In March, 2014, Engelbert, who continued to tour regularly, announced that his 80th album, "Engelbert Calling" would feature duets with Elton John, Smokey Robinson, Johnny Mathis, Willie Nelson, Wynonna Judd and Gene Simmons of KISS. As he maintained a busy schedule of live appearances across the globe throughout 2015, Engelbert announced in September that he was busy preparing a new Country album. Engelbert was in the news again in October, 2015 after Tom Jones was quoted as saying about their former rivalry, "It's as I say, once a c**t, always a c**t." Humperdink responded, "To be honest, I feel sorry for Tom always being in a bad mood. Life is too short to hold anger inside. I wish him luck." Engelbert went on to say that he has put the outburst behind him as he prepared for his latest tour of Australia. His 2017 schedule had him booked for shows in the United States and Canada during the Spring. In May of that year his original label, Decca Records released a comprehensive Greatest Hits package which promptly became a Top Five album in his home country of England. November 24th brought an entirely new CD entitled "The Man I Want To Be", which doubles as a love letter to his wife of fifty three years, Patricia who had been diagnosed with Alzheimer's Disease. Engelbert was scheduled to take the new songs on the road for his 50th Anniversary Live tour across Europe, North America and around the world in 2018. In 2019, Humperdinck gave concerts in Singapore, Manila, and Tokyo.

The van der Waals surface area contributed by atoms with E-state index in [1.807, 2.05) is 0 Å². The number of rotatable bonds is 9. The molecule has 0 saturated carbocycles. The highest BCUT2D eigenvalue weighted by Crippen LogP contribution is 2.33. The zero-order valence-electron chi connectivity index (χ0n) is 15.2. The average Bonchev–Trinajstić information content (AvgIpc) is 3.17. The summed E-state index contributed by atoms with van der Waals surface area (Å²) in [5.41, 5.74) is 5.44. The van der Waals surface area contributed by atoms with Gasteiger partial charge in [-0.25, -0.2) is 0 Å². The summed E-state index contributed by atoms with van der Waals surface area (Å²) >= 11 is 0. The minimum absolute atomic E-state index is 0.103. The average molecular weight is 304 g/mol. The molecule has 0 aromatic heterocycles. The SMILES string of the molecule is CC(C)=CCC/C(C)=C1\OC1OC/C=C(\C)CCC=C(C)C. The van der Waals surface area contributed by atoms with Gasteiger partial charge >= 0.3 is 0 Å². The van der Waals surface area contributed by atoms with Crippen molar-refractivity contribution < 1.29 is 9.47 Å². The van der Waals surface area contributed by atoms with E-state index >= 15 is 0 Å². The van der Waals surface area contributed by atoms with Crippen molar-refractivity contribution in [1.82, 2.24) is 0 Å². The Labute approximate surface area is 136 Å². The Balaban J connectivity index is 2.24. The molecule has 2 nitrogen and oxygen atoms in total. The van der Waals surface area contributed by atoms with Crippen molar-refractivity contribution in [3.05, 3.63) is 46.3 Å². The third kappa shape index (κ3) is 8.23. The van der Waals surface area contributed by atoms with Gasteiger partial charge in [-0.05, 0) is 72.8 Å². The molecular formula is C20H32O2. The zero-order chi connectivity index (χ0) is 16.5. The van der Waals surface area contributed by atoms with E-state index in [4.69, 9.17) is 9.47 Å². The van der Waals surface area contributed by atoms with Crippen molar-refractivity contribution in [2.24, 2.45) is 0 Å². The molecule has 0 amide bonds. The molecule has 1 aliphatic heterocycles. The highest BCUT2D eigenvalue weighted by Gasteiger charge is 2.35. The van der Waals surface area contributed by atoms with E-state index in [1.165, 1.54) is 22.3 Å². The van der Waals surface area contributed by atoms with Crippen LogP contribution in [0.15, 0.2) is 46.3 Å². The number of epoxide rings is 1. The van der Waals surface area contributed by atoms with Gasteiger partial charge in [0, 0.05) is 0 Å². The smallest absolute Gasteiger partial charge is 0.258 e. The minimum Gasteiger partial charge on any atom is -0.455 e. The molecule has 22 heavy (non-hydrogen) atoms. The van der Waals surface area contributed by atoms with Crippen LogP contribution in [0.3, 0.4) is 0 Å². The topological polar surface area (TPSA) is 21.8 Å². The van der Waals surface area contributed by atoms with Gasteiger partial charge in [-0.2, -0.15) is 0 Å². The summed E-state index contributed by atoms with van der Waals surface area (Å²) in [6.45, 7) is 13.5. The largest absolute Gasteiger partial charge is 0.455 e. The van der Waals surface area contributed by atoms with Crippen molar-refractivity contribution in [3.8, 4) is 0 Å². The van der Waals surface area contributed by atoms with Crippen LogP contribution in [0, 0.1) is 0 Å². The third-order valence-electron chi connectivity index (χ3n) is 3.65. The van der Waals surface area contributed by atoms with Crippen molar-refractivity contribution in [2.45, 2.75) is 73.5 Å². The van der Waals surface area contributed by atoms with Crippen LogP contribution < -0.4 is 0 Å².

For 2020, he was scheduled to appear in seven U.S. cities as well as stops in London, Scotland, and Germany, but the COVID-19 outbreak scuttled those plans. Sadly, his wife Patricia died in Los Angeles on February 5th, 2021 after contracting the virus. Humperdinck shared on Instagram that the family had prayed with her and blessed her with water from Lourdes. The singer said she passed away after suffering with Alzheimer's disease for more than a decade. It was a tragic ending for a woman who once said that she could wallpaper her bedroom with all of the paternity lawsuits filed against Engelbert. He was successfully sued for paternity by two women during the 1970s and 1980s.